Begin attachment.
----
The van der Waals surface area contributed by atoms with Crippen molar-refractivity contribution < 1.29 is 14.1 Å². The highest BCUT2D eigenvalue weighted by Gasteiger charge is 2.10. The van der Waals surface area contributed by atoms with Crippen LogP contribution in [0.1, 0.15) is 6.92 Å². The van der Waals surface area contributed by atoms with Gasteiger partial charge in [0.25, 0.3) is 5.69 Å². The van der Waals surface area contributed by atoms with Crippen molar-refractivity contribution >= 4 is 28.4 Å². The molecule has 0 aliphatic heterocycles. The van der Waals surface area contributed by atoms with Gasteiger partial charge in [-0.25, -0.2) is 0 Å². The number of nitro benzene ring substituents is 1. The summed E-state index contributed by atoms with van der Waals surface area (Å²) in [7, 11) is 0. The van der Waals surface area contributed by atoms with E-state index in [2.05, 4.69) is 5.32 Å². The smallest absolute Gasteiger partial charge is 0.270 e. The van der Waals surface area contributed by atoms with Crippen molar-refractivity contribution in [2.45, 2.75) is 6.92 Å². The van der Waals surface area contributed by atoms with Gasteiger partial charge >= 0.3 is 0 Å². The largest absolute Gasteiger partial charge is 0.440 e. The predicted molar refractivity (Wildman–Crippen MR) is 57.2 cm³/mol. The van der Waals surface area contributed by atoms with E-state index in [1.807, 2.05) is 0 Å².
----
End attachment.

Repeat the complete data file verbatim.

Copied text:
The van der Waals surface area contributed by atoms with Crippen molar-refractivity contribution < 1.29 is 14.1 Å². The highest BCUT2D eigenvalue weighted by Gasteiger charge is 2.10. The van der Waals surface area contributed by atoms with Crippen LogP contribution in [0.1, 0.15) is 6.92 Å². The van der Waals surface area contributed by atoms with Gasteiger partial charge in [0.25, 0.3) is 5.69 Å². The van der Waals surface area contributed by atoms with Crippen molar-refractivity contribution >= 4 is 28.4 Å². The molecule has 0 aliphatic heterocycles. The van der Waals surface area contributed by atoms with Gasteiger partial charge in [-0.25, -0.2) is 0 Å². The number of nitro benzene ring substituents is 1. The summed E-state index contributed by atoms with van der Waals surface area (Å²) in [7, 11) is 0. The van der Waals surface area contributed by atoms with E-state index in [2.05, 4.69) is 5.32 Å². The smallest absolute Gasteiger partial charge is 0.270 e. The van der Waals surface area contributed by atoms with Crippen molar-refractivity contribution in [2.45, 2.75) is 6.92 Å². The van der Waals surface area contributed by atoms with Gasteiger partial charge >= 0.3 is 0 Å². The largest absolute Gasteiger partial charge is 0.440 e. The predicted molar refractivity (Wildman–Crippen MR) is 57.2 cm³/mol. The van der Waals surface area contributed by atoms with E-state index in [1.807, 2.05) is 0 Å².